Tom Hanks returns to the World War II era in this feature, trading a mission to save a soldier after D-Day for escorting ships across the Atlantic Ocean.
“Greyhound” follows the Hanks character Captain Krause, who commands a destroyer named Greyhound. The craft is responsible for protecting supply ships from German UBoats as they make their way from the United States to the European Theatre.
Danger is always around the corner for the Greyhound. There’s a constant enemy threat lurking under the waves, which keeps the crew active throughout their mission. As a result, Krause has to remain alert and is required to be regularly giving orders.
“Greyhound” is a more simplified war film, which both helps and hinders the overall product. On the one hand, the film leans toward TV movie territory at times, and the picture is shorter meaning, more human moments are limited.
However, “Greyhound” has the advantage of being straight to the point. The film gives just enough background on Hank’s character and then jumps into a consumable hour and a half war action feature.
The movie isn’t on the level of some other war epics that explore the human condition in the midst of combat nor does it feature the spectacle that pictures such as “Dunkirk” have had, yet as a smaller scale flick, it’s watchable.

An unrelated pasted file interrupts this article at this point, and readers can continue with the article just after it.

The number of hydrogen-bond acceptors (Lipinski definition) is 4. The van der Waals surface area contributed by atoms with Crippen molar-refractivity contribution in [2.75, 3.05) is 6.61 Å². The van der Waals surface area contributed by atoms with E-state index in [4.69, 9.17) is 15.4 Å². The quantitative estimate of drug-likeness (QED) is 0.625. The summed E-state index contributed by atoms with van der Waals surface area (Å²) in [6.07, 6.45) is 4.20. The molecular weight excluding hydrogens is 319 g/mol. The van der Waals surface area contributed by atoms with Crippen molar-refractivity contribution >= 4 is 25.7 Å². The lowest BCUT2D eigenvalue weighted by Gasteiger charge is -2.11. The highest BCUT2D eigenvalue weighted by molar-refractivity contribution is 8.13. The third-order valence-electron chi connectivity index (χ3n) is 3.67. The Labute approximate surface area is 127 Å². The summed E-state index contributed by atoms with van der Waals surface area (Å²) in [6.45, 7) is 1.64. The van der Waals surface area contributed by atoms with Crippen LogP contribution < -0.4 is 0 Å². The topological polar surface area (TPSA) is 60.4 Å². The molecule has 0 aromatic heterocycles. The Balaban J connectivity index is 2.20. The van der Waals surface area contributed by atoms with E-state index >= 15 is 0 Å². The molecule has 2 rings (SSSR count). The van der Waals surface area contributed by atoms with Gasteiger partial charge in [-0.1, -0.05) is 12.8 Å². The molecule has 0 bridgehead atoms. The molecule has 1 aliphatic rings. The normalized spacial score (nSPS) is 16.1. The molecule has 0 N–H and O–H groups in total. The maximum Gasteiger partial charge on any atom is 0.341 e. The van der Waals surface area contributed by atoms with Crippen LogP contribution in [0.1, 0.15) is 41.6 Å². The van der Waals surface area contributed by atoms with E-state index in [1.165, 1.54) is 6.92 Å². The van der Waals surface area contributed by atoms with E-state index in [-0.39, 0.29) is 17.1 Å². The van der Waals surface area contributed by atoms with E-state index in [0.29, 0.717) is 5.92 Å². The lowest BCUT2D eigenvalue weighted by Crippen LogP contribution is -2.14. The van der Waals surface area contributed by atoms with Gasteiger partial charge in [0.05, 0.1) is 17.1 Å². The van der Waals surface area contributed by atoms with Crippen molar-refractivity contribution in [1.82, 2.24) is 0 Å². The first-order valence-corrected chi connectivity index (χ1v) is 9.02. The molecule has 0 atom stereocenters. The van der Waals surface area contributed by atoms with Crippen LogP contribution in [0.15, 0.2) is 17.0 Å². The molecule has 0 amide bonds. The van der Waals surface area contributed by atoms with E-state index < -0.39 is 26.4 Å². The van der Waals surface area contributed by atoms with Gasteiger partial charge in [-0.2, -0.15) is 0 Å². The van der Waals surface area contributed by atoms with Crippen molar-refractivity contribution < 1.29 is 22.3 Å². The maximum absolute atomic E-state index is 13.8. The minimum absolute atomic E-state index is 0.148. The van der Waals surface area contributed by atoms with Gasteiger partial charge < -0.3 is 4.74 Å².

The main thing bumping the film to above average is Hanks. Captain Krause is stern and stoic, yet also carries a calming, respectful nature, and the Academy Award winner brings that all to the screen exceptionally well.
One somewhat strange aspect to the movie, though, is a sort of small sub plot featuring a pair of black cooks on the ship. It feels kind of shoehorned in and isn’t given enough attention to be a full commentary on race during that period.
As for the action itself, “Greyhound” mostly delivers. Perhaps it’s not as polished as other war movies from the past decade, but when the situation ramps up and the danger increases, it can keep an audience engaged.
If it wasn’t for Hanks, “Greyhound” likely would have struggled and might not have been able to keep above water. Because of his presence, some solid battle scenes and a few well meaning somber moments, “Greyhound” earns a 3 out of 5.